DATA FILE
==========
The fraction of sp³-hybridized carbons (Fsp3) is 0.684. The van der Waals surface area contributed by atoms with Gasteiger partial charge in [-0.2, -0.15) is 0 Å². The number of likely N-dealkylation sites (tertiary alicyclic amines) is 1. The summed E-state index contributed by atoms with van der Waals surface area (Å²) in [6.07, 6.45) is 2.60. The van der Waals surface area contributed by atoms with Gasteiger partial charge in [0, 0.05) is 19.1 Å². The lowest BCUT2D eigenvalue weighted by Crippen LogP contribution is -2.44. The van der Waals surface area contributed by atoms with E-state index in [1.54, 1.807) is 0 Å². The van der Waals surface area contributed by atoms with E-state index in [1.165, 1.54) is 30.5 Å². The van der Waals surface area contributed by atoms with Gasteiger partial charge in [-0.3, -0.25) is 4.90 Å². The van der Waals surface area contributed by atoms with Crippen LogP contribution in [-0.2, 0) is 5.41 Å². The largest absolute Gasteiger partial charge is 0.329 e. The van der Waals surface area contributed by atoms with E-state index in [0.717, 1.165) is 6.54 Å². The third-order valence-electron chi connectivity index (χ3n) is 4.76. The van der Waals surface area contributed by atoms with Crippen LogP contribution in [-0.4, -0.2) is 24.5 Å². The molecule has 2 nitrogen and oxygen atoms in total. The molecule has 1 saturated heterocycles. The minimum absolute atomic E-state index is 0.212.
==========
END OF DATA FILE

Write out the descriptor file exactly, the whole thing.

The fraction of sp³-hybridized carbons (Fsp3) is 0.684. The van der Waals surface area contributed by atoms with Gasteiger partial charge in [-0.2, -0.15) is 0 Å². The number of likely N-dealkylation sites (tertiary alicyclic amines) is 1. The summed E-state index contributed by atoms with van der Waals surface area (Å²) in [6.07, 6.45) is 2.60. The van der Waals surface area contributed by atoms with Gasteiger partial charge in [0, 0.05) is 19.1 Å². The lowest BCUT2D eigenvalue weighted by Crippen LogP contribution is -2.44. The van der Waals surface area contributed by atoms with E-state index in [1.54, 1.807) is 0 Å². The van der Waals surface area contributed by atoms with E-state index in [1.165, 1.54) is 30.5 Å². The van der Waals surface area contributed by atoms with Gasteiger partial charge in [-0.3, -0.25) is 4.90 Å². The van der Waals surface area contributed by atoms with Crippen LogP contribution in [-0.2, 0) is 5.41 Å². The largest absolute Gasteiger partial charge is 0.329 e. The van der Waals surface area contributed by atoms with E-state index in [0.717, 1.165) is 6.54 Å². The third-order valence-electron chi connectivity index (χ3n) is 4.76. The van der Waals surface area contributed by atoms with Crippen LogP contribution in [-0.4, -0.2) is 24.5 Å². The molecule has 2 nitrogen and oxygen atoms in total. The molecule has 1 saturated heterocycles. The minimum absolute atomic E-state index is 0.212.